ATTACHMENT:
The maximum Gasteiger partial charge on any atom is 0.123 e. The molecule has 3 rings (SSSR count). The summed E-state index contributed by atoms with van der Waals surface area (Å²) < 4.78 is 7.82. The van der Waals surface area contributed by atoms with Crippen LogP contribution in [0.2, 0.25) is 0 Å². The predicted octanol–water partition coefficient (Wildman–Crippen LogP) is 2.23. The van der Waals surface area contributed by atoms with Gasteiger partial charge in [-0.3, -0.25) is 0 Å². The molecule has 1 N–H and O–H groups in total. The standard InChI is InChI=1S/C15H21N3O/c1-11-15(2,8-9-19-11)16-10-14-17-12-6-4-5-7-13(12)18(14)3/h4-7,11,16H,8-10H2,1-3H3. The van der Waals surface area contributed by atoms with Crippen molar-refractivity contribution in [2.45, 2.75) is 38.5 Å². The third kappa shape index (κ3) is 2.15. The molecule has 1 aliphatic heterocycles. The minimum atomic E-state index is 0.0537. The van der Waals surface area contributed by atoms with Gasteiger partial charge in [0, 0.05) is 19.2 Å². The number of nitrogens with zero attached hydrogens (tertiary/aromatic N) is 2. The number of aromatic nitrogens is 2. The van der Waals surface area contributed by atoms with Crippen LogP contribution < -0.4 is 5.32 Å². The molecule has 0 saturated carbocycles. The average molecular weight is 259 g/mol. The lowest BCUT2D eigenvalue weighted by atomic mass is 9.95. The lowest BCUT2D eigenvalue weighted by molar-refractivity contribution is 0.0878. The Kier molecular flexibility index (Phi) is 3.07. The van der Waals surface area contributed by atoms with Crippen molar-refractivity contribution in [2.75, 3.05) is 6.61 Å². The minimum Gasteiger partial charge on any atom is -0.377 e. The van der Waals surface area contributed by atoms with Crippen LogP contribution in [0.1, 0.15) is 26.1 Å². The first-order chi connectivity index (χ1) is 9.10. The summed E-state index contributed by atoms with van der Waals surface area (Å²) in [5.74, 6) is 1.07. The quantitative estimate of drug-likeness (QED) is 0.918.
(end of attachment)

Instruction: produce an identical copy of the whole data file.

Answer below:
The maximum Gasteiger partial charge on any atom is 0.123 e. The molecule has 3 rings (SSSR count). The summed E-state index contributed by atoms with van der Waals surface area (Å²) < 4.78 is 7.82. The van der Waals surface area contributed by atoms with Crippen LogP contribution in [0.2, 0.25) is 0 Å². The predicted octanol–water partition coefficient (Wildman–Crippen LogP) is 2.23. The van der Waals surface area contributed by atoms with Gasteiger partial charge in [-0.3, -0.25) is 0 Å². The molecule has 1 N–H and O–H groups in total. The standard InChI is InChI=1S/C15H21N3O/c1-11-15(2,8-9-19-11)16-10-14-17-12-6-4-5-7-13(12)18(14)3/h4-7,11,16H,8-10H2,1-3H3. The van der Waals surface area contributed by atoms with Crippen molar-refractivity contribution in [2.45, 2.75) is 38.5 Å². The third kappa shape index (κ3) is 2.15. The molecule has 1 aliphatic heterocycles. The minimum atomic E-state index is 0.0537. The van der Waals surface area contributed by atoms with Gasteiger partial charge in [0, 0.05) is 19.2 Å². The number of nitrogens with zero attached hydrogens (tertiary/aromatic N) is 2. The number of aromatic nitrogens is 2. The van der Waals surface area contributed by atoms with Crippen LogP contribution < -0.4 is 5.32 Å². The molecule has 0 saturated carbocycles. The average molecular weight is 259 g/mol. The lowest BCUT2D eigenvalue weighted by atomic mass is 9.95. The lowest BCUT2D eigenvalue weighted by molar-refractivity contribution is 0.0878. The Kier molecular flexibility index (Phi) is 3.07. The van der Waals surface area contributed by atoms with Crippen molar-refractivity contribution in [2.75, 3.05) is 6.61 Å². The minimum Gasteiger partial charge on any atom is -0.377 e. The van der Waals surface area contributed by atoms with Crippen LogP contribution in [0.1, 0.15) is 26.1 Å². The first-order chi connectivity index (χ1) is 9.10. The summed E-state index contributed by atoms with van der Waals surface area (Å²) in [5.74, 6) is 1.07. The quantitative estimate of drug-likeness (QED) is 0.918.